Expectations are low for France at the World Cup in Japan. Poor results in the Six Nations and a chaotic bolstering of the coaching set-up have done little to breed confidence. And the Top 14 clubs have relied on imports from other countries, limiting the opportunities for the country’s rising stars. Yet the long-term outlook is not so gloomy.
It seems that the French Federation (FFR) has accepted the low expectations for the global jamboree later in the year. Indeed, the focus already appears to have switched to the next World Cup. That competition will take place in France and there will be extra pressure on the hosts. Something needs to happen to boost performance in front of a home audience. Moves are afoot.
Preparations are underway to create a team that can compete for the world title four year from now. Last month, the France Under 20s became world champions for a second successive year. Back-to-back successes suggest the system is not as broken as it seems.
Of last year’s victorious squad, Romain Ntamack and Demba Bamba will be in Japan this autumn. By the time France hosts the tournament in four years’ time, others should also have graduated to senior level. Should that happen, it is likely to help Les Bleus contend for the silverware.
And there are measures in place to keep the young talent coming through to the senior ranks. At the recent FFR annual meeting, Serge Simon, the vice-president, announced the introduction of a new international side.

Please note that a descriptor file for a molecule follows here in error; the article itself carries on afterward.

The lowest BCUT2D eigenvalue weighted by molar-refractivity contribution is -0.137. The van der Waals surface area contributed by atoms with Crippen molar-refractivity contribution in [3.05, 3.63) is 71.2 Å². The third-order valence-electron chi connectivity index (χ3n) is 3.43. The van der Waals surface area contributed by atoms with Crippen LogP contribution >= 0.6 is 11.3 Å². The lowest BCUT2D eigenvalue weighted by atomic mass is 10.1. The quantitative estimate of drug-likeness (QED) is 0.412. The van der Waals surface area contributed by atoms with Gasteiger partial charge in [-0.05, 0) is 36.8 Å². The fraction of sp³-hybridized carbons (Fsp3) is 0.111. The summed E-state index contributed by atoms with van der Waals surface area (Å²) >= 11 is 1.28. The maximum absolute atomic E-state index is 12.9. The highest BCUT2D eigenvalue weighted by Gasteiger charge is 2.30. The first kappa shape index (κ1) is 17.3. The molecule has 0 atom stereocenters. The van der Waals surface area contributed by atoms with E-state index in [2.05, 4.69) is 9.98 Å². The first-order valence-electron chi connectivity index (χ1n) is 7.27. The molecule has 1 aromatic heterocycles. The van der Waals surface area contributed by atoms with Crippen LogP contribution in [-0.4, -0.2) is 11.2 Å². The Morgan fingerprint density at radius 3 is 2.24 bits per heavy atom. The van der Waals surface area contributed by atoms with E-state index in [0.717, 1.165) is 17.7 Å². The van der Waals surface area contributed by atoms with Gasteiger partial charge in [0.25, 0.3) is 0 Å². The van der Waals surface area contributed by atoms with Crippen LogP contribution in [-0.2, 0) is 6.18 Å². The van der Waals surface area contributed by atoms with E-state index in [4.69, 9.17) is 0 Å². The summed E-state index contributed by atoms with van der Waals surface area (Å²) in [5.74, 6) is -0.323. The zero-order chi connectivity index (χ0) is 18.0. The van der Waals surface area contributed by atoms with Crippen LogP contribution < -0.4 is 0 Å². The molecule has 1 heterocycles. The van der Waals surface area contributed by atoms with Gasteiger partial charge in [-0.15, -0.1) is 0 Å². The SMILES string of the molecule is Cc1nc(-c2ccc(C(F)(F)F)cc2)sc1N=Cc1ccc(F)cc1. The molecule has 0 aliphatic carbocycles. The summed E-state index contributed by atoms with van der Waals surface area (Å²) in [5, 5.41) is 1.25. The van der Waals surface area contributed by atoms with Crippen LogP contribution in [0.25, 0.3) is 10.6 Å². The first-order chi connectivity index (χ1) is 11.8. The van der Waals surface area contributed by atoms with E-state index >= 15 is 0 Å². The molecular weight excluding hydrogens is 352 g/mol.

The team will be known as France 23. That, admits Simon, has a double meaning. The aim is to have players in the 20-23 age group involved in the set up. And the objective is to help them develop in order to challenge for places in the squad for the 2023 World Cup.
Simon is concerned that players who star in their younger years often fall by the wayside. The new team is a way to keep working with them to eliminate weaknesses. And it will also fill the gap between age group and senior rugby. It seems like a natural development for the young stars who lifted the global titles in each of the past two seasons.
“There are multiple objectives”, explained Simon. “The first is the desire to keep advancing with the training set-up that is in place.”
“We needed a tool to fill the hole between the Under 20s and the France men’s team”, he added.
Simon believes breakthrough players will challenge for places with performances in games as well as on the training ground. And it means the slow developers will not disappear from view.
“The second objective is to use it as an extra level of training for the full side. What that means is that, in working with the league, we’ll try to arrange get-togethers for this team at the same time as the seniors.”
That will offer high intensity practice games for both squads. It also means the youngsters will be trained in the same style as the full side. That, Simon believes, will ensure continuity in terms of messages and playing styles.
It’s not yet clear which other opposition they will play against. But, the team will be defined as second string. That is likely to mean playing the matches that would traditionally have involved the French Barbarians.
The first squad session for France 23 will coincide with next year’s Six Nations.
Written by Colin Renton